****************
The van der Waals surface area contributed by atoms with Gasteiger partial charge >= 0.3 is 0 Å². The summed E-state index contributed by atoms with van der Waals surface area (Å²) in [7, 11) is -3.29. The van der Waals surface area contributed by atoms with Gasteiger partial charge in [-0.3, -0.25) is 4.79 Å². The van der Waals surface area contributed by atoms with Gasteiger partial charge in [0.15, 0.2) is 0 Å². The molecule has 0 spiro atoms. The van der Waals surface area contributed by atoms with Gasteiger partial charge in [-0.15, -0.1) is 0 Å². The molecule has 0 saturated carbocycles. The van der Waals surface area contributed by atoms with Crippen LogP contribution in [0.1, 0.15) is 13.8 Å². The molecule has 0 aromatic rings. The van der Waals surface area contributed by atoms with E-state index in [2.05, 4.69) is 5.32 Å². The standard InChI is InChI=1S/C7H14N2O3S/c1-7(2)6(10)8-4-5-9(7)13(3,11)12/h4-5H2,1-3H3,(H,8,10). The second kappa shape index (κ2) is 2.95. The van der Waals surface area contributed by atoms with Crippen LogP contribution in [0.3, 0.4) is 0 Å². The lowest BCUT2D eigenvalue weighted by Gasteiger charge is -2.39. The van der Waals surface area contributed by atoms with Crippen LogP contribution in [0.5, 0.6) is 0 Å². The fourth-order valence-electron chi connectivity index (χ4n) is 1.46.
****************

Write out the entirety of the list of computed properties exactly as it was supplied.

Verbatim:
The van der Waals surface area contributed by atoms with Gasteiger partial charge >= 0.3 is 0 Å². The summed E-state index contributed by atoms with van der Waals surface area (Å²) in [7, 11) is -3.29. The van der Waals surface area contributed by atoms with Gasteiger partial charge in [-0.3, -0.25) is 4.79 Å². The van der Waals surface area contributed by atoms with Gasteiger partial charge in [0.15, 0.2) is 0 Å². The molecule has 0 spiro atoms. The van der Waals surface area contributed by atoms with Gasteiger partial charge in [-0.15, -0.1) is 0 Å². The molecule has 0 saturated carbocycles. The van der Waals surface area contributed by atoms with Crippen LogP contribution in [0.1, 0.15) is 13.8 Å². The molecule has 0 aromatic rings. The van der Waals surface area contributed by atoms with E-state index in [2.05, 4.69) is 5.32 Å². The standard InChI is InChI=1S/C7H14N2O3S/c1-7(2)6(10)8-4-5-9(7)13(3,11)12/h4-5H2,1-3H3,(H,8,10). The second kappa shape index (κ2) is 2.95. The van der Waals surface area contributed by atoms with Crippen LogP contribution in [0.3, 0.4) is 0 Å². The lowest BCUT2D eigenvalue weighted by Gasteiger charge is -2.39. The van der Waals surface area contributed by atoms with Crippen LogP contribution in [0.5, 0.6) is 0 Å². The fourth-order valence-electron chi connectivity index (χ4n) is 1.46.